AL: But it’s a balance, you don’t want it to feel forced.
(Author’s note: I was originally skeptical of the temporary wall that separated my room from the hallway. It was tall and sturdy, but also deliberately moveable and seemed to imply a sort of fluidity of space that made me uneasy. Very quickly, though, I found that this allowed for a valuable cross-pollination between artists. The industriousness of other residents, or congeniality between them, traveled freely from room to room. “Forced” is not a word that comes to mind.)
AL: There’s a quality to this building — when I walk in, I have this combination of ease and excitement. I think that that’s something you want to share with people because it’s a good feeling. I don’t want to make it sound like a magic spell, but that’s how it feels when you walk in the door. And even when I’m not here, just knowing it’s there. Maybe it’s the separation from my life in Dallas, but I think that simplifies it too much, so I like the magic comparison.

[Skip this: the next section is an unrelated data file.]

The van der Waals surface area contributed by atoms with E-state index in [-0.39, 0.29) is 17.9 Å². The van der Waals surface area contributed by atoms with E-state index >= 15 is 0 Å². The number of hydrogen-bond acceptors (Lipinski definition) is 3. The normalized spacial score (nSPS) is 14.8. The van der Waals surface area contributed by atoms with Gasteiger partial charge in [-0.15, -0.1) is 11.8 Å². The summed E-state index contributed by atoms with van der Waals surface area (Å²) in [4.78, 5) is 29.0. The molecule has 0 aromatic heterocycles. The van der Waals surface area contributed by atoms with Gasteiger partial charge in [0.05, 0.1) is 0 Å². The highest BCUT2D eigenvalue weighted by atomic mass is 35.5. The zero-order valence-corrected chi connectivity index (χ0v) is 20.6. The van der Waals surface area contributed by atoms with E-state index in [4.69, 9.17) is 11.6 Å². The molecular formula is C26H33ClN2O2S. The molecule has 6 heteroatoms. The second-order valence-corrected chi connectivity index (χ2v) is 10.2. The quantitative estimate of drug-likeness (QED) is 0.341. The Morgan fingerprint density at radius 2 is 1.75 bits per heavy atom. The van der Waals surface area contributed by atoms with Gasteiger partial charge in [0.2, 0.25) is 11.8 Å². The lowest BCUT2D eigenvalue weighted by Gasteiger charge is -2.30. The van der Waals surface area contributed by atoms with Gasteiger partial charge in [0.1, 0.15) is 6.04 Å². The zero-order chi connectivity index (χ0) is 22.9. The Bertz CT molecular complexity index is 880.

KH: I didn’t buy the building with the intention of making it a residency. I was looking for a wood shop in Dallas… . I just threw around the idea of finding a space where some friends and I could pool resources. Nancy Rebal attended a printmaking workshop I was leading, and she suggested that I come look at one of her friends’ available properties here in Corsicana. I came to look at the building and it felt very forgotten; windows were knocked out, it was moist, there were a lot of leaks. But I just loved this building. Something about these particular rooms.